This is me at 15, a Cadet at Queen Mary’s Grammar School, Walsall. Everyone called me Bertie: my full name is Arthur Hubert Hibbett.
At the outbreak of the Great War, I was 19 yrs old and a Mining Surveyor Apprentice in Walsall, to a Mr. Nightingale of Lichfield Street. My father was Chief Inspector of Schools for the Borough. The whole family, my parents, three brothers and my sister, were on holiday in Abergele, Wales, when my old Headmaster, Mr. E.N. Marshall, sent my brother Sydney and me his fateful Recruiting Postcard, to raise volunteers in the 1/5th South Staffordshire Regiment.
ONE HUNDRED YEARS ON my daughter, Elizabeth, will be posting this Card again, on the date it was sent, August 11th 1914. For the next four years, God willing, she will continue to post over 200 of my letters on the date I wrote them from the trenches, with my drawings and sketches. They are to the various members of my family but mostly to my Mother. They date from training in Luton and Saffron Walden and from the Front in Flanders & France, – until I went over the top on the first day of the Battle of the Somme, July 1st 1916. I was wounded and my brother Sydney was killed .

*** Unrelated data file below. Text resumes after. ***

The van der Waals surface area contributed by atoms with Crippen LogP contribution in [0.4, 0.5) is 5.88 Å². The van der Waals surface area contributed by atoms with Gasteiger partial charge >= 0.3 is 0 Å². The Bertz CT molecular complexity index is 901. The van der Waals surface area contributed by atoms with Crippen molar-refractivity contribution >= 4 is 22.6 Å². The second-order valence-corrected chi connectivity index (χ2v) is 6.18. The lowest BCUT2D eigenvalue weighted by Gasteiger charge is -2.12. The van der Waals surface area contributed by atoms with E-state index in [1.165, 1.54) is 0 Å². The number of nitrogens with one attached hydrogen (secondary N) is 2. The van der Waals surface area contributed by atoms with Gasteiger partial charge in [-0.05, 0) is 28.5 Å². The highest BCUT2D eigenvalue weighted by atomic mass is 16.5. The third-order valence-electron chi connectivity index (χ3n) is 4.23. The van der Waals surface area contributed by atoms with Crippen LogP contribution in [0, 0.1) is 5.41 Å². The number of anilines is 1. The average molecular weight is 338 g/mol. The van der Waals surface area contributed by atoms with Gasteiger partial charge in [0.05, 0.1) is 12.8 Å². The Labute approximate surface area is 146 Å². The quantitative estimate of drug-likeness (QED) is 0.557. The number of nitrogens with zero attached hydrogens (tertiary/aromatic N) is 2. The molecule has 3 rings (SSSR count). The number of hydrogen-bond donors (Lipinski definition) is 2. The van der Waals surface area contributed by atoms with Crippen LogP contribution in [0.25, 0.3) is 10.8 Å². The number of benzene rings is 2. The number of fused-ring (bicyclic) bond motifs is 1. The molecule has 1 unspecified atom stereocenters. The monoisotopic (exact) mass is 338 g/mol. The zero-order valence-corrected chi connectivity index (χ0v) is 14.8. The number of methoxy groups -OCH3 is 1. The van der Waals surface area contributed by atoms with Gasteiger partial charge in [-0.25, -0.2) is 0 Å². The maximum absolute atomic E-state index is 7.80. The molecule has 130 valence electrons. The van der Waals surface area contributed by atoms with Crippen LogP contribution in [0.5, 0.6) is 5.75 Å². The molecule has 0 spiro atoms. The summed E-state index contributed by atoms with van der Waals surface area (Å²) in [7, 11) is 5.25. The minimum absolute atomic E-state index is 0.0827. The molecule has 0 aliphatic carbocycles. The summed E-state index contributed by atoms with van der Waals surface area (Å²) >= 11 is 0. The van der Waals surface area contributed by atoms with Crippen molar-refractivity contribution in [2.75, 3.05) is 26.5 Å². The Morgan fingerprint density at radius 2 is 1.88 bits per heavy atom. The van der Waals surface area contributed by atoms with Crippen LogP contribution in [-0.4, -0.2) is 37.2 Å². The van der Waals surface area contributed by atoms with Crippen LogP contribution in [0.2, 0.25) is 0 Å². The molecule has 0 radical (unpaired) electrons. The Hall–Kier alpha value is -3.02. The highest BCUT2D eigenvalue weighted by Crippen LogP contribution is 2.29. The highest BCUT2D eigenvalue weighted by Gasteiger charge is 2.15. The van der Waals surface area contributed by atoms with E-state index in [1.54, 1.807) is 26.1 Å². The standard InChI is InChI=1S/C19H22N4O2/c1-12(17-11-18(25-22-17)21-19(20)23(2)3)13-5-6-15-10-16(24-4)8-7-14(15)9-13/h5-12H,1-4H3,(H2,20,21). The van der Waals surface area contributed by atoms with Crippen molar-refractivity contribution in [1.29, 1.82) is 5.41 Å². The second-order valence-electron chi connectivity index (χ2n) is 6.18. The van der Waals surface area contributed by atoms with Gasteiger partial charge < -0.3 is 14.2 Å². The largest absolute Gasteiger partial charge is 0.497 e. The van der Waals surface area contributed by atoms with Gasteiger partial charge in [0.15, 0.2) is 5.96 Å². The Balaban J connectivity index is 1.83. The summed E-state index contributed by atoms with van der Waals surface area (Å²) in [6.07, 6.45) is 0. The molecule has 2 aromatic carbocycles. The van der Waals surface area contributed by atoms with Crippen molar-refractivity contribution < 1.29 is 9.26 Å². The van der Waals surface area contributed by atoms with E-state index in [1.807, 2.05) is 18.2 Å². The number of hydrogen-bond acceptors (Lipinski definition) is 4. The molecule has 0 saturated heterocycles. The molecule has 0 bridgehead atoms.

Further Letters, written in my left hand, will follow from the Red Cross Hospital, New Brighton, until my discharge from the Army in July, 1917 . They will continue from Lichfield Theological College on Armistice Day, 1918, until I was ordained an Anglican Priest in 1924.
MY FIRST LIVING was Great Paxton, Little Paxton and Toseland, in Huntingdonshire, but I served the rest of my ministry in Lincolnshire, mainly as Vicar of St. Vedast’s Church, Tathwell, with Haugham, near Louth. This Patron Saint was a constant reminder to me of Easter Day Dawn, 1916, when I stood sentry at Neuville St. Vaast, on the Somme.
‘As a child I was made more aware of the 1st World War than of the 2nd, in which I grew up. My father never allowed me to forget that I was born on St Vedast’s Day, for it was an ever present reminder to him of his Sentry Duty at Neuville St. Vaast, Messines, Easter Day 1916. I had a little seat on his rattley old bike and he would take me round the parishes selling Earl Haig poppies.
Every Remembrance Day, and every 1st July, my father would bring out his 1914 Sketch Book and his 21st Birthday Autograph Album. His painting of ‘Poppies on the Battlefield’ made a very strong impression on me, together with his beautifully scripted text of ‘In Flanders’ Fields’, by John McCrae.’